My hon. Friend has been kind in listening to the hon. Member for Northampton, South (Mr. Binley) and me argue for our own growth area. Does my hon. Friend agree, on the basis of what he saw in Northampton this morning, that any extra funding allocated to the west Northamptonshire growth area would be money well spent?
I have seen a lot of my hon. Friend today. I thank her for her hospitality during my visit to Northampton this morning. I have seen the ambition and vitality in that town, of which she is a true champion. May I point out that the West Northamptonshire Development Corporation will receive more than £30.1 million over the next three years? From what I have seen today, I am sure that it will be well spent. I pay tribute, too, to the fantastic residents of the Goldings estate, whom I met at Goldcrest community room. They need to be part of the growth point process, too.
Has the Minister noticed that not one of the growth point bids for Leicestershire includes the site of the Co-operative Wholesale Society’s bid for a new town of up to 40,000 people in my constituency? Does he think that that is a coincidence?
The hon. and learned Gentleman and I have clashed over that matter on a number of occasions and he has had an Adjournment debate on the subject. I know that he is a strong champion of his community on the matter. I reiterate that growth point bids, as well as eco-town suggestions, will be brought forward very shortly and will be subject to the statutory planning mechanism.
The city of Plymouth has growth point status, which has been approved through the planning process and has the support of local people. Will the Minister tell us how in a joined-up Government we will achieve our growth targets if the Ministry of Defence closes our naval base, as was reported in The Sunday Times over the weekend?
The hon. Gentleman raises an important point about joined-up government. It is important that we concentrate on housing growth and on increasing the supply that this country so sorely needs, but it is also important that we have the infrastructure and economic base to ensure that we have sustainable communities throughout the country.
If growth point bids are to succeed, the house builders will need land. I hope that the housing ministerial team will seek to emulate their distinguished predecessor, Harold Macmillan, who built 300,000 houses a year in the 1950s. He did so by building on big gardens and green land in towns and suburbs. Those who oppose any new house building and any release of gardens and land are doing future generations a great disservice. When will the Conservative party copy Harold Macmillan and support the Government Front-Bench—
Home Information Packs
Any professional organisation that conducts a pilot will assess its results before rolling out the policy in question. Has the HIP pilot been evaluated? Did that evaluation prove that HIPs have had a measurable benefit, or did the survey show that there has been no measurable improvement from the introduction of HIPs—and is that why the Government have rolled out the policy before evaluating and publishing the outcome of the survey?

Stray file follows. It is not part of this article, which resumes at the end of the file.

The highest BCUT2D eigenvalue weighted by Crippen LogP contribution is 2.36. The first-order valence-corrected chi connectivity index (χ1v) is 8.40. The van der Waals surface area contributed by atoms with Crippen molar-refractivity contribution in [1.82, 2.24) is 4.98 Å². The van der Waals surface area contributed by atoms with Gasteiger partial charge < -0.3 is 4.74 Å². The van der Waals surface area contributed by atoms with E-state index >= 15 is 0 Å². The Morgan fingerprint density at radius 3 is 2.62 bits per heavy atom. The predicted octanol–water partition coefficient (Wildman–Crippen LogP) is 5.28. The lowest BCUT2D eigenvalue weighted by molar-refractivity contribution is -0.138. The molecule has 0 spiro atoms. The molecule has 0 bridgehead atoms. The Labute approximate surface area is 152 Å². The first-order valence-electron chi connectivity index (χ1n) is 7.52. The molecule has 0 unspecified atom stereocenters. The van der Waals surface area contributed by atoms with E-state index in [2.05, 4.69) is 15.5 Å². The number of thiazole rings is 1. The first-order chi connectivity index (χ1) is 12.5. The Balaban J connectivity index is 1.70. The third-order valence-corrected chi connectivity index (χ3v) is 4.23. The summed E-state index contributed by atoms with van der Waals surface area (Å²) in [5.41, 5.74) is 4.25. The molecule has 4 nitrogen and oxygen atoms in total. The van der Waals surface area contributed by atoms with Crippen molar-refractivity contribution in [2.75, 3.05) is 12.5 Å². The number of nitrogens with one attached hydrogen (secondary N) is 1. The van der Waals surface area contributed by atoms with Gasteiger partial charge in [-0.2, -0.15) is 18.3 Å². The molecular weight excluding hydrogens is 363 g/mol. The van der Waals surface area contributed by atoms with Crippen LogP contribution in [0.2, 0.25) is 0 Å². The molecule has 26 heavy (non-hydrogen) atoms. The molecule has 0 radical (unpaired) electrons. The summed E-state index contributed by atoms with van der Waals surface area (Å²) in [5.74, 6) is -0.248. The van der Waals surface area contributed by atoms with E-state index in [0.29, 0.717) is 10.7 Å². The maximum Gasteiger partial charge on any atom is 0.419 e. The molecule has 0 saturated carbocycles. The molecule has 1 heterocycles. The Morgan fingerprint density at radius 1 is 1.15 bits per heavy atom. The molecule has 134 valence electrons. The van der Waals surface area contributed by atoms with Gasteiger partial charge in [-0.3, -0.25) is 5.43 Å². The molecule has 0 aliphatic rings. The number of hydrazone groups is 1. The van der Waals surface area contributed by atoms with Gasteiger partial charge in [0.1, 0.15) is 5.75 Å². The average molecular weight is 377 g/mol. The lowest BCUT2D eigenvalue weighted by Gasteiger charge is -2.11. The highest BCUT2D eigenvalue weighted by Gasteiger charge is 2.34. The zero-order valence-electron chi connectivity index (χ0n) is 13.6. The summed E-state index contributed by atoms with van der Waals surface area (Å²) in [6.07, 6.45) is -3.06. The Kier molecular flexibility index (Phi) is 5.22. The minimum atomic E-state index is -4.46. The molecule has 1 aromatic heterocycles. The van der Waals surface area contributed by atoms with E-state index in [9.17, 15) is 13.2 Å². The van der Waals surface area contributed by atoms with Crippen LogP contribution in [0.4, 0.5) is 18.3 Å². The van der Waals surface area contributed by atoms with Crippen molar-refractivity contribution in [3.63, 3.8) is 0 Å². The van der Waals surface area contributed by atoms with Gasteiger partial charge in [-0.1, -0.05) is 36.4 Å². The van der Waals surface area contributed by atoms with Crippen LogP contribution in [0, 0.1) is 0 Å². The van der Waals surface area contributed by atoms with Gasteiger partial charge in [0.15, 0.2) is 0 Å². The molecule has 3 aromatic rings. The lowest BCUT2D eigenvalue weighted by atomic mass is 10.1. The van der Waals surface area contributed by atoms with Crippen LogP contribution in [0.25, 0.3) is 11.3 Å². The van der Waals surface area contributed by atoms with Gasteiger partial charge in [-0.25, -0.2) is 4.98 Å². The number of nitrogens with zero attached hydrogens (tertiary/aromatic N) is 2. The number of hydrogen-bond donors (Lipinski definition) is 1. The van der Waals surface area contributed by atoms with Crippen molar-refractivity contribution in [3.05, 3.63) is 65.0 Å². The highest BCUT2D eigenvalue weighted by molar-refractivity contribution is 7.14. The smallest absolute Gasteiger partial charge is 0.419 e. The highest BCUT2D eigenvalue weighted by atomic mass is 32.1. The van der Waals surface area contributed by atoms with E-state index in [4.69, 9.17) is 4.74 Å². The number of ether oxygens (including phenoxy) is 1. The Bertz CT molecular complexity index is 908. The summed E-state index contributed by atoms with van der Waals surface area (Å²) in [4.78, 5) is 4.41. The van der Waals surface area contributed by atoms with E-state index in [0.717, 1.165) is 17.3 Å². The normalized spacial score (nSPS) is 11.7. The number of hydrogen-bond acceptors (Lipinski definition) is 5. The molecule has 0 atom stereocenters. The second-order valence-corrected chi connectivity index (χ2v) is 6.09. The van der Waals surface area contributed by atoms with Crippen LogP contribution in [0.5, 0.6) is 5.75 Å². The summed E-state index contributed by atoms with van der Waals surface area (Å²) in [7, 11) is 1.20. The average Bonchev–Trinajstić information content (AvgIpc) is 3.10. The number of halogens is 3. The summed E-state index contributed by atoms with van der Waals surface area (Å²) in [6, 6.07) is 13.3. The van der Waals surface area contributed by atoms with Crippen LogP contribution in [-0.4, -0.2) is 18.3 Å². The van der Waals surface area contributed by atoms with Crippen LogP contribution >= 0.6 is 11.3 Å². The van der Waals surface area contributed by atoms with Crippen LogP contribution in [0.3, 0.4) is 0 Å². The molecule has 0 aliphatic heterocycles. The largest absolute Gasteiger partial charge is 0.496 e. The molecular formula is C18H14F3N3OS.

I do not agree with the hon. Gentleman. We have learned from the trials, but we want to give the House a more comprehensive analysis of the information that has been compiled. We have seen already that HIPs can improve the market, and that they are making a difference and providing increased transparency. On average, a pack takes seven to 15 days to prepare, and the people who said that each one would cost £1,000 have been shown to be wrong: a HIP costs £350, and some estate agents are incorporating the cost in their fee. So far, 320,000 HIPs have been issued. We are on a journey, and I want to evaluate how HIPs are bedding in, but it is interesting to see what those who oppose them are doing. Only last week, the Opposition Front-Bench team put out a press release asking for more information about HIPs. They had better make their minds up.
Will my honorary friend—[Hon. Members: “Ooh!”] Does she accept that it is particularly important to include information about flooding in a HIP, especially in areas such as the one that I represent? Did the pilot provide any insight in that regard? If not, is it worth looking at areas where flooding has occurred to make sure that such information is included in future HIPs?
With my hon. Friend the Minister for Local Government, I am looking at all the issues to do with housing, planning and flooding. I shall look into the matter that my hon. Friend raises, and I shall be happy to get back to him with some more information. We recognise the risk that flooding poses, but it is a problem that we can deal with in a number of different ways. The result is that new developments can cope with flooding risks, and that means that the housing supply can continue to grow. However, he raises an important point, and I shall be interested to learn whether he believes that information about flooding should be integral to the HIPs process.
Will the Minister confirm that the questionnaire about HIPs included a question about the period for which a pack is valid? The housing market is very slow and even on a downturn at the moment, so people selling a home might need to purchase more than one HIP.
When HIPs are evaluated, will my right hon. Friend look into their effect on people posing as sellers? When such people put their house on the market, young couples incur the expense of a survey, only to find that the house is withdrawn when its market price has been established. It is clear that the people involved have no intention of selling, and their actions merely mislead potential buyers.